The Gods Themselves – Be My Animal
You haven’t heard anything like this out of the mainstream in ages, that’s for sure. Even a newcomer to this band is going to finish listening to it feeling like they’ve heard something challenging and new for the first time in years. The Gods Themselves, a Seattle band unlike anything you associate with the city, have technique to burn, but all the technique in the world doesn’t mean a thing if you don’t back it up with imagination and inspiration. The Gods Themselves are on their third album with the upcoming release of Be My Animal and their creative train shows no signs of slowing down or losing steam. Instead, the nine songs on this album makes use of influences self-appointed cultural observers have long since deemed dead, like New Wave or disco, brings an art-rock or alternative rock structure to the songs, and plays with a hard-nosed punk spirit that resists tidy categorization.
They’re ready to be unusual from the first song. Anytime a band starts off an album with the title song, you can be reasonably sure that you’re in good hands. “Be My Animal” starts off a little artsy and restrained, but it’s soon kicking in doors and percolating at a catchy clip with Astra Elane and Dustin Patterson’s guitar work trading off lines over Collin O’Meara’s hard hitting percussion. There are some subtle and slightly extended tempo shifts occurring throughout this track, but the band never loses their focus and carries off the changes quite nicely. “Tech Boys” introduces new listeners to Dustin Patterson’s vocals and the contrast between his singing and Elane’s is noticeable, but not radically different. While it’s clear Patterson couldn’t carry off the upper register stuff that Elane can handle, he does bring a rougher-hewn rock vibe to his vocals that pay off more later in the album. A perfect example of that comes with his ferocious singing on the post-punk gem “Speak in Tongues”. Patterson sounds like he’s gunning for your jugular vein on this one and doesn’t spare his throat any punishment, but the band is equally up to the task and O’Meara, especially, lays down an authoritative rhythm for the two guitarists to brawl over.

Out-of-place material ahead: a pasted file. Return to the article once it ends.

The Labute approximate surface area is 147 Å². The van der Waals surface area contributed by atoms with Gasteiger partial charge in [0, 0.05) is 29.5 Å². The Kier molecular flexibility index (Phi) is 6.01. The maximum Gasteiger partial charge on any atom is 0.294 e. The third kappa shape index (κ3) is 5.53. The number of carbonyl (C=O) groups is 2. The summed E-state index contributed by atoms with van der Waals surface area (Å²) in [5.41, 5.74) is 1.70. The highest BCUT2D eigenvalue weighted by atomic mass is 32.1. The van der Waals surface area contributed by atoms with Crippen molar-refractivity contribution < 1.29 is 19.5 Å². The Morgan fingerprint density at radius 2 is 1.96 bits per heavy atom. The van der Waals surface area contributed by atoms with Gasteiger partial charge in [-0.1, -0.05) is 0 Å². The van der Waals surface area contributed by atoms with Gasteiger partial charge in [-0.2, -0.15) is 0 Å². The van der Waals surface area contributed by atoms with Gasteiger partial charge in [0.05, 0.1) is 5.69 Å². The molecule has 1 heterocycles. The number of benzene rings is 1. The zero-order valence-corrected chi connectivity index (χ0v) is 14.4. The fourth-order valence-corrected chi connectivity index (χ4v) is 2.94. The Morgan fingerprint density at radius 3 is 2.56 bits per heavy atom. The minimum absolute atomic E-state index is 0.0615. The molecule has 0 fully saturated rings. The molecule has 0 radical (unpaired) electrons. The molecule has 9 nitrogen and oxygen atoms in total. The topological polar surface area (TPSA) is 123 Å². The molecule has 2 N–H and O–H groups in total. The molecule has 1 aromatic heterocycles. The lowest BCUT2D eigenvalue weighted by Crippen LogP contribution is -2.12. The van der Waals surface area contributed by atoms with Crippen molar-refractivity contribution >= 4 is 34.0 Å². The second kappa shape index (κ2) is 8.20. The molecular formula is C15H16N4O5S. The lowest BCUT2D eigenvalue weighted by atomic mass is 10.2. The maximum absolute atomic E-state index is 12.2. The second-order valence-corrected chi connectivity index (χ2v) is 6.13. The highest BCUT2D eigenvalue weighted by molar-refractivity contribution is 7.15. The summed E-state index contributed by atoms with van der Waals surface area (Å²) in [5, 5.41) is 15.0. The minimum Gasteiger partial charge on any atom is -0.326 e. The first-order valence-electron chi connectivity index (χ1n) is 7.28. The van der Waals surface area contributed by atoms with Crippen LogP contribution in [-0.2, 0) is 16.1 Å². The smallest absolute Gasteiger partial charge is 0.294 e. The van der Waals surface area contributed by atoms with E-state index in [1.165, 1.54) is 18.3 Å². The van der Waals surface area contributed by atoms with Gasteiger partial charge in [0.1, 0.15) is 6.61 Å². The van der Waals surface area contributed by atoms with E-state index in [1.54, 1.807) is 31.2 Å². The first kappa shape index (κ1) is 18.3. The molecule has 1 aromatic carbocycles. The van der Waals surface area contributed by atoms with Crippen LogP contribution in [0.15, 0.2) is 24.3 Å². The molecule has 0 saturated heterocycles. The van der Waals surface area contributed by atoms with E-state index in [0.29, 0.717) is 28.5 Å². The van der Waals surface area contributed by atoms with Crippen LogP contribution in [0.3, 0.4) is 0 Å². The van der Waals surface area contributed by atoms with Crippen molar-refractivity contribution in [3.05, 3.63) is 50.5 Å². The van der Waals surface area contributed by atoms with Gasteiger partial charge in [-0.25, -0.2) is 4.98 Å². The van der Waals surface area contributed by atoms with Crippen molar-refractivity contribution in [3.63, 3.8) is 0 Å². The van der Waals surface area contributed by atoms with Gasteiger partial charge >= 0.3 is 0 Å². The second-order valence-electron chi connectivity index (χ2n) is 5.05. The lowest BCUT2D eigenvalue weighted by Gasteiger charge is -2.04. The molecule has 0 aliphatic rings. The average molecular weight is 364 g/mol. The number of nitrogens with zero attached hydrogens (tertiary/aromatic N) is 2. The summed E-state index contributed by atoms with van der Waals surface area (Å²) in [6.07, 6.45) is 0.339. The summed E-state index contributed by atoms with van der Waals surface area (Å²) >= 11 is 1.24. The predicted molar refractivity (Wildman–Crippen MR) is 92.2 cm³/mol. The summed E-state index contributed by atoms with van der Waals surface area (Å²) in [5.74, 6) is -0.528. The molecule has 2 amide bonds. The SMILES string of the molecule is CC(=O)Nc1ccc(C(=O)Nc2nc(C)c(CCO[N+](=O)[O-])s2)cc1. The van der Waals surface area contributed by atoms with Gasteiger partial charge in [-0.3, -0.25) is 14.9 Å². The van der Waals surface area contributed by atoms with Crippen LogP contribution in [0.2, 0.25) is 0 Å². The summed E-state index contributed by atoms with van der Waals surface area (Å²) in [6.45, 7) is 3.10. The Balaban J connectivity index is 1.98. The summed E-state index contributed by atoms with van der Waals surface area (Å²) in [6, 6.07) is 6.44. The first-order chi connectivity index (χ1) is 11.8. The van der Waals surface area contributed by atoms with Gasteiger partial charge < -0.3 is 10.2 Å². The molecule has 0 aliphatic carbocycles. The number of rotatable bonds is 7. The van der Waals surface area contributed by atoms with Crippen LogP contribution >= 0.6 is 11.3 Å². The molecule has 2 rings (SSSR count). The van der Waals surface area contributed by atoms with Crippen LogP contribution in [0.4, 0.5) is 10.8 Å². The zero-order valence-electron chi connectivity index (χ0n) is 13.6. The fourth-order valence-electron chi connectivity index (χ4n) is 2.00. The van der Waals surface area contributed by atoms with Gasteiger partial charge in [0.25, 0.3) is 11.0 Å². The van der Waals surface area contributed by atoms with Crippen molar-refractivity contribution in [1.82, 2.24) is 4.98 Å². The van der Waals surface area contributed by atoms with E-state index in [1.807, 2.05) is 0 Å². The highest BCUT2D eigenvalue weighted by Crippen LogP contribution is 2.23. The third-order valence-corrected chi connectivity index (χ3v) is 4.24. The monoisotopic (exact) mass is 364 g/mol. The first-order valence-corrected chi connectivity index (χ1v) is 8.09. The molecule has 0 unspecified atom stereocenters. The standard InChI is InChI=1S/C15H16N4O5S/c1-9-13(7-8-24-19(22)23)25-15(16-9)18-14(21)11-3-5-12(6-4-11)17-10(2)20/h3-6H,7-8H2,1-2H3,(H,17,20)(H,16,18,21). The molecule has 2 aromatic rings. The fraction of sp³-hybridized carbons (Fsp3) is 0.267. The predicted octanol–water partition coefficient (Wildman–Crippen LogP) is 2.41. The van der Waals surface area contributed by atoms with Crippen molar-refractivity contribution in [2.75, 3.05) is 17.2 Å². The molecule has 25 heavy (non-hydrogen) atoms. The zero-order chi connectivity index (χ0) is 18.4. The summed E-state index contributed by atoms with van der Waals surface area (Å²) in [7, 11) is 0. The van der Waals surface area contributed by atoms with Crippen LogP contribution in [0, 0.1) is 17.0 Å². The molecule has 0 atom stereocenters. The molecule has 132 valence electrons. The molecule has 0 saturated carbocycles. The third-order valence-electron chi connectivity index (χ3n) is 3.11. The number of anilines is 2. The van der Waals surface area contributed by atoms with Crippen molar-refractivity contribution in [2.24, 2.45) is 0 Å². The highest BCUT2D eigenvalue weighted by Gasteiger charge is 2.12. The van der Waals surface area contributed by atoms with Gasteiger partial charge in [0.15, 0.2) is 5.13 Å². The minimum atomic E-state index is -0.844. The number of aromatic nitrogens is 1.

“COOL” has some great attitude and a particularly fiery performance from Elane on both guitar and vocals, but it brings together a handful of elements rather than relying on an exclusively punk rock vibe. The slow build of “St. Mary” begins with some melodic and effects-treated guitar augmented by a light beat from O’Meara. It soon changes up into one of the album’s strongest grooves and builds to even including some fantastic and surprising saxophone contributions. The finale “Alone” finds Patterson taking over the lead vocals for the close, though Elane’s backing vocals buried just a bit in the mix have a pleasing doubling effect. Even more so than the aforementioned tune, it builds to a dramatic guitar-driven ending quite unlike anything else on this album. This is a work of creative daring and real inspiration. The Gods Themselves, naturally, play by their own rules and the experience of hearing them will leave many listeners feeling invigorated and entranced by their bravery.
9 out of 10 stars